Pacific Islands Families (PIF) Study: behavioural problems during childhood

Paterson, Janis, Taylor, Stephen, Schluter, Philip J. and Iusitini, Leon (2013) Pacific Islands Families (PIF) Study: behavioural problems during childhood. Journal of Child and Family Studies, 22 2: 231-243. doi:10.1007/s10826-012-9572-6

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Author Paterson, Janis
Taylor, Stephen
Schluter, Philip J.
Iusitini, Leon
Title Pacific Islands Families (PIF) Study: behavioural problems during childhood
Journal name Journal of Child and Family Studies   Check publisher's open access policy
ISSN 1062-1024
1573-2843
Publication date 2013-02-01
Year available 2012
Sub-type Article (original research)
DOI 10.1007/s10826-012-9572-6
Open Access Status Not yet assessed
Volume 22
Issue 2
Start page 231
End page 243
Total pages 13
Place of publication New York, NY, U.S.A.
Publisher Springer
Language eng
Formatted abstract
Pacific peoples represent one of the fastest growing population subgroups in New Zealand and suffer disproportionately from diabetes, obesity, and other diseases. There is little research on the predictors of behavioral problems in Pacific children or the role that cultural variables play in shaping the unique environments in which child development occurs This study aims to examine the: (1) prevalence of behavior problems at 2, 4, and 6 years-of-age among Pacific children, and (2) relationships between maternal, cultural, and socio-demographic factors and behavioral problems. Data were gathered from the Pacific Islands Families Study. Maternal reports of child behavior were obtained using the Child Behavior Checklist for over 1000 Pacific children. The prevalence of clinical internalizing problems at ages 2, 4, and 6 years was 16.8, 22 and 8.5%, and clinical externalizing was 6.7, 10.7, and 14.6% respectively. Significant risk factors associated with clinical internalizing were maternal depression, maternal smoking, intimate partner violence, and having a single mother. Significant risk factors for clinical externalizing were harsh parenting, maternal depression, having a New Zealand born mother, and low household income. Across dimensions, a protective factor was found for children with mothers who described themselves as strongly aligned with Pacific traditions. These findings contribute to the limited longitudinal data specific to children from different ethnic groups and demonstrate the importance of cultural factors in developmental outcomes.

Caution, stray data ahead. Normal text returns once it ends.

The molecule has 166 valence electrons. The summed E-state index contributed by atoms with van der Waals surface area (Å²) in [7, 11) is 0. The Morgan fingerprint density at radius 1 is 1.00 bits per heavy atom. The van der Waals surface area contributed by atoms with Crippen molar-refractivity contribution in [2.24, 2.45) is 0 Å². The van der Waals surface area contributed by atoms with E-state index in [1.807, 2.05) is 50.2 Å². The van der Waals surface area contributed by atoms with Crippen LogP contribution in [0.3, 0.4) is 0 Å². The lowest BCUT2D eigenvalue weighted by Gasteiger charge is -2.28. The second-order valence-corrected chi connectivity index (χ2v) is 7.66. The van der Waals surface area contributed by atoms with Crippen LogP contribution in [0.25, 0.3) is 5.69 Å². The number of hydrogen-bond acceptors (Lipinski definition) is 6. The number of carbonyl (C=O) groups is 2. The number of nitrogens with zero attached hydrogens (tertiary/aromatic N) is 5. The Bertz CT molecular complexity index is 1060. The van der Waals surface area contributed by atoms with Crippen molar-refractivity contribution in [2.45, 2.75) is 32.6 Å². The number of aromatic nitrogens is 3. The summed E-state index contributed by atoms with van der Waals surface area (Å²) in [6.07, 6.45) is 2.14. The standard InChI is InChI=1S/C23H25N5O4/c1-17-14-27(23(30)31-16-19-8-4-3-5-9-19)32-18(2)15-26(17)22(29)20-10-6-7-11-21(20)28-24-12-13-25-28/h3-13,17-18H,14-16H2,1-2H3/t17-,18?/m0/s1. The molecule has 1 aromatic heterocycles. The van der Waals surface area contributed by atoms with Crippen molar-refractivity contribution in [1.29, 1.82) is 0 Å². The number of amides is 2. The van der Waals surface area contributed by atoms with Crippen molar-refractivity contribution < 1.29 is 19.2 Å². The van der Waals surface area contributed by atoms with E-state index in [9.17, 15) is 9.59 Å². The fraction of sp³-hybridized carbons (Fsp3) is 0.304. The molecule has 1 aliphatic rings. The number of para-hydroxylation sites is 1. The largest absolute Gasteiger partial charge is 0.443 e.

Keyword Child behaviour
Pacific children
Longitudinal
Child Behavior Checklist
Acculturation
Q-Index Code C1
Q-Index Status Confirmed Code
Institutional Status UQ
Additional Notes Published online: 25 February 2012

Document type: Journal Article
Sub-type: Article (original research)
Collections: Official 2013 Collection
School of Nursing, Midwifery and Social Work Publications
 
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Citation counts: TR Web of Science Citation Count  Cited 3 times in Thomson Reuters Web of Science Article | Citations
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Created: Fri, 25 May 2012, 23:27:55 EST by Vicki Percival on behalf of School of Nursing, Midwifery and Social Work